Buddhist Group Disfavored By Silver Run Neighbors

April 03, 1991|By Amy L. Miller | Amy L. Miller,Staff writer

SILVER RUN — A quiet Carroll religious group, whose beliefs center around introspective contemplation and inner harmony, suddenly finds itself in the middle of a tumultuous controversy.

Members of the International Meditation Center/USA, followers of the Theravada tradition of Buddhism, are building a garage-sized pagoda on 11 1/2 acres of land on Bankard Road.

Area residents have expressed concern that Carroll's first Buddhist temple, near the Pennsylvania border, might adversely affect property values.

Also, some are objecting to the group's request to theCarroll County Board of Zoning Appeals to allow them to conduct a nine-day dedication ceremony beginning May 27.

At a recent hearing on the request, residents argued the ceremony would damage the dirt road leading to the $300,000 temple and set a precedent for future retreats that might impact water supplies and property values.

The board is considering whether to issue a conditional-use permit for a religious gathering.

"We want to be good neighbors," said Jim Emery, caretaker for the property.

The ceremony's first day would featurea public open house at the 700-square-foot facility. For the remaining days, 40 members from around the world would visit the temple and meditate from dawn to dusk to purify the building.

"That is our traditional way of consecrating a church," said David Young, a trustee for the group and the temple's architect.

The visitors would reside in segregated tents, and the group would bring in water and portable toilets for their guests.

The center's branch of the 2,000-year-old religion was founded around 1950 by U Bakahn, the accountant general of Burma, after the country's independence, said Craig Storti, the group's teacher. While only monks are trained in other traditions of Buddhism, this form was developed for lay people, he said.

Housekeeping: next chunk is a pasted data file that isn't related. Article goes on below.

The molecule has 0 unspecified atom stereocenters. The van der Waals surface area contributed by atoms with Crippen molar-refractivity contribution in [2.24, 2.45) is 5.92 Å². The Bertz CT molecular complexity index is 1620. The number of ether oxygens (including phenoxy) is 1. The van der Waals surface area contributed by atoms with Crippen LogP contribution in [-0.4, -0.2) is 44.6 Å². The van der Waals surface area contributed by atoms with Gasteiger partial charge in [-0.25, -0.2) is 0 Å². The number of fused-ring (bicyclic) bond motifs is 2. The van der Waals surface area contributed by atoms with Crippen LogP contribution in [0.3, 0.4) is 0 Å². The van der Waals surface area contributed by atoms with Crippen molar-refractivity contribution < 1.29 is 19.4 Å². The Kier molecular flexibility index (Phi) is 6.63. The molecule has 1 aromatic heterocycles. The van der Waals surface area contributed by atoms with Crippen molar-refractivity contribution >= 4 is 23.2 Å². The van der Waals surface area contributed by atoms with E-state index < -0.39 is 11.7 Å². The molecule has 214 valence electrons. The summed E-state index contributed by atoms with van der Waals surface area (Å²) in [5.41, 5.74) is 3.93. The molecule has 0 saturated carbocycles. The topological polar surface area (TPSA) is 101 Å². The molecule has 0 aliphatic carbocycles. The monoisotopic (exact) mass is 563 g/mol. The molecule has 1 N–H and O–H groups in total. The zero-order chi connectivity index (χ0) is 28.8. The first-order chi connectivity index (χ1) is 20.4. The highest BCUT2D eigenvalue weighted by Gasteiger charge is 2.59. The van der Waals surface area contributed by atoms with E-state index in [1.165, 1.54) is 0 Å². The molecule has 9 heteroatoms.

"The emphasis in Buddhism is on meditation, but in many Buddhist countriesthe lay people don't necessarily meditate," said Storti. "We follow in the tradition learned from the monks. It's a very pure lineage andvery much what the Buddha taught."

Buddhism is based on five precepts -- no killing, stealing, sexual misconduct, lying or use of drugs or intoxicants -- just as Judao-Christian religions rely on the TenCommandments, Storti said.

"That is the essence of the moral codeand doing those five things constitutes virtuous conduct," he said. "The whole essence is to do good, to avoid evil and to purify the mind. As with so many things, it is very easy to grasp but hard to do."

Meditation is done to calm and balance the mind so one is less likely to do or say something evil, Storti said.

"The goal of meditation is awareness of what you are doing or saying so you're not sorry after," he said.

Although Buddhists attempt to meditate every day,they travel to the pagoda on weekends for more peaceful surroundings. There are about 20 members of the congregation, with about one-third from Carroll, said Storti.

"It's always nice to meditate together, so we sit together sometimes for two or three hours," he said.

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